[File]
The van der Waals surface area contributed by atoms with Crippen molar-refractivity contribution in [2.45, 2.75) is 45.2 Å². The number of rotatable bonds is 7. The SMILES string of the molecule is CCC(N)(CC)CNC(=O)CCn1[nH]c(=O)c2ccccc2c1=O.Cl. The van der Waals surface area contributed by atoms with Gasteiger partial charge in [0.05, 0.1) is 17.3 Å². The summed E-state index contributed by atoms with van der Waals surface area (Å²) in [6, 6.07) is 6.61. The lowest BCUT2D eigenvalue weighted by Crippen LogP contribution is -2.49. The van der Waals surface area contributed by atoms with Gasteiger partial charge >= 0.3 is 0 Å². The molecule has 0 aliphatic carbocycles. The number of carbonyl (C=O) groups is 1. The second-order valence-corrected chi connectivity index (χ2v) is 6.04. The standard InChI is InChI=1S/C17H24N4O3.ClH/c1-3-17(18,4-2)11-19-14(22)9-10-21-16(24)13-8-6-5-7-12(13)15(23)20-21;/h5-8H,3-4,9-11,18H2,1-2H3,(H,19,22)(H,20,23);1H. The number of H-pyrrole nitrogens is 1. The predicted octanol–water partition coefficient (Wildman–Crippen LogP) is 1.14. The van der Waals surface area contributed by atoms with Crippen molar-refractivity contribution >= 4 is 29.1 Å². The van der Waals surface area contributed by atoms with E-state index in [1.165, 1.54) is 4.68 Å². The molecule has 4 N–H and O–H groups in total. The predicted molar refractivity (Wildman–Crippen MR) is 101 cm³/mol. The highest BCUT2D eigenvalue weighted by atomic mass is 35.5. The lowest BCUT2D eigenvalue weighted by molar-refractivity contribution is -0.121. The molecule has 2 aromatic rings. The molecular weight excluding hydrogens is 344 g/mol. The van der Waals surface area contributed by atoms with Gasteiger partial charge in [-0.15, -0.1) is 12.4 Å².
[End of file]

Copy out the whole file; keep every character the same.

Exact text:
The van der Waals surface area contributed by atoms with Crippen molar-refractivity contribution in [2.45, 2.75) is 45.2 Å². The number of rotatable bonds is 7. The SMILES string of the molecule is CCC(N)(CC)CNC(=O)CCn1[nH]c(=O)c2ccccc2c1=O.Cl. The van der Waals surface area contributed by atoms with Gasteiger partial charge in [0.05, 0.1) is 17.3 Å². The summed E-state index contributed by atoms with van der Waals surface area (Å²) in [6, 6.07) is 6.61. The lowest BCUT2D eigenvalue weighted by Crippen LogP contribution is -2.49. The van der Waals surface area contributed by atoms with Gasteiger partial charge >= 0.3 is 0 Å². The molecule has 0 aliphatic carbocycles. The number of carbonyl (C=O) groups is 1. The second-order valence-corrected chi connectivity index (χ2v) is 6.04. The standard InChI is InChI=1S/C17H24N4O3.ClH/c1-3-17(18,4-2)11-19-14(22)9-10-21-16(24)13-8-6-5-7-12(13)15(23)20-21;/h5-8H,3-4,9-11,18H2,1-2H3,(H,19,22)(H,20,23);1H. The number of H-pyrrole nitrogens is 1. The predicted octanol–water partition coefficient (Wildman–Crippen LogP) is 1.14. The van der Waals surface area contributed by atoms with Crippen molar-refractivity contribution >= 4 is 29.1 Å². The van der Waals surface area contributed by atoms with E-state index in [1.165, 1.54) is 4.68 Å². The molecule has 4 N–H and O–H groups in total. The predicted molar refractivity (Wildman–Crippen MR) is 101 cm³/mol. The highest BCUT2D eigenvalue weighted by atomic mass is 35.5. The lowest BCUT2D eigenvalue weighted by molar-refractivity contribution is -0.121. The molecule has 2 aromatic rings. The molecular weight excluding hydrogens is 344 g/mol. The van der Waals surface area contributed by atoms with Gasteiger partial charge in [-0.15, -0.1) is 12.4 Å².